Previously in this column, Majors reviewed salting out liquid-liquid extraction over a decade ago with a focus on analytical applications, including drugs in biological fluids, pesticides in fruits and vegetables— and the development of “quick, easy, cheap, effective, rugged, and safe” (QuEChERS)—and heavy metals in aqueous solution (1). He noted that most applications involved the partitioning of polar analytes into an organic solvent (acetonitrile being the most frequently used extractant) with sodium chloride and magnesium sulfate being the most frequently used salts. Systematic studies of the choice of inorganic salt used and its amount seemed to be lacking in many cases, and the general consensus appeared to be that if one adds enough salt, the solute will be driven into the desired phase. Salting out extractions often greatly increase extraction yields from aqueous samples and are functionally easy to perform. Thus, changes to established analytical procedures are minimal. Additionally, the likelihood of emulsion formation is lessened; in fact, addition of salt is one highly touted scheme to break emulsions. Perhaps the biggest drawback of salting out extractions is the presence of residual salt in the organic solvent (or precipitated biomolecule). In addition to driving analytes into a nonpolar phase for liquid-liquid extraction, polar volatile compounds can be partitioned into the sample headspace for subsequent extraction and characterization.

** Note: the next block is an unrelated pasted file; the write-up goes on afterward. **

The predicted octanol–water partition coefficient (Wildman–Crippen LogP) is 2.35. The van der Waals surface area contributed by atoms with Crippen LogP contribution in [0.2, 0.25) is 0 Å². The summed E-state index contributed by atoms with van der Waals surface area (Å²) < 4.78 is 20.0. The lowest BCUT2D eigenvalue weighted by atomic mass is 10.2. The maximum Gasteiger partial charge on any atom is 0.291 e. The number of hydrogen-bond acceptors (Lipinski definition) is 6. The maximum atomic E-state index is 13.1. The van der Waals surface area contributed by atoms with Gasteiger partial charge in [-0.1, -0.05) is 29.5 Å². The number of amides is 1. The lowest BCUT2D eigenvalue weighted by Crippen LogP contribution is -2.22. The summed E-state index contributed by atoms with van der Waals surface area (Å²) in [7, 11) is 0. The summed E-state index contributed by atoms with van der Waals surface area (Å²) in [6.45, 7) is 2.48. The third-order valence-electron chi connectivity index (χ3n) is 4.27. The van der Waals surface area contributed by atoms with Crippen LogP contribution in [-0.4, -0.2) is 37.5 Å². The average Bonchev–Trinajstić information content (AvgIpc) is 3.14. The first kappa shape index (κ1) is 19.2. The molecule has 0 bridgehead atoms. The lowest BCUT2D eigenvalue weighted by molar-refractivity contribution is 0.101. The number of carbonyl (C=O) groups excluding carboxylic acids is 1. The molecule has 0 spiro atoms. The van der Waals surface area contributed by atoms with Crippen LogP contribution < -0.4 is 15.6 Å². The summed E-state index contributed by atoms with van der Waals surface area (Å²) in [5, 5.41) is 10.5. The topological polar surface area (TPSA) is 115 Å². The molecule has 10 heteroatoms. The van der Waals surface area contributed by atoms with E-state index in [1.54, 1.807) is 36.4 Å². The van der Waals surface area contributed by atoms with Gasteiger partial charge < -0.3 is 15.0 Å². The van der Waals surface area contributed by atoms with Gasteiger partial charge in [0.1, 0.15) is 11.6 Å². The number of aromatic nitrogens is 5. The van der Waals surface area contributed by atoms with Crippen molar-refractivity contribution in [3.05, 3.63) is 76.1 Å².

The concept of salting out extraction dates back at least to the German literature around 1890, though there are few systematic studies, especially in the modern (post-World War II) literature, of the technique. One recent review provides a very comprehensive review detailing the mechanisms of salting out and strategies for adopting the technique in chemical processes (2). This paper is highly recommended for those who desire more information on the salting out approach. Let’s take a closer look at the salting out effect for practical use in the method development of analytical extractions.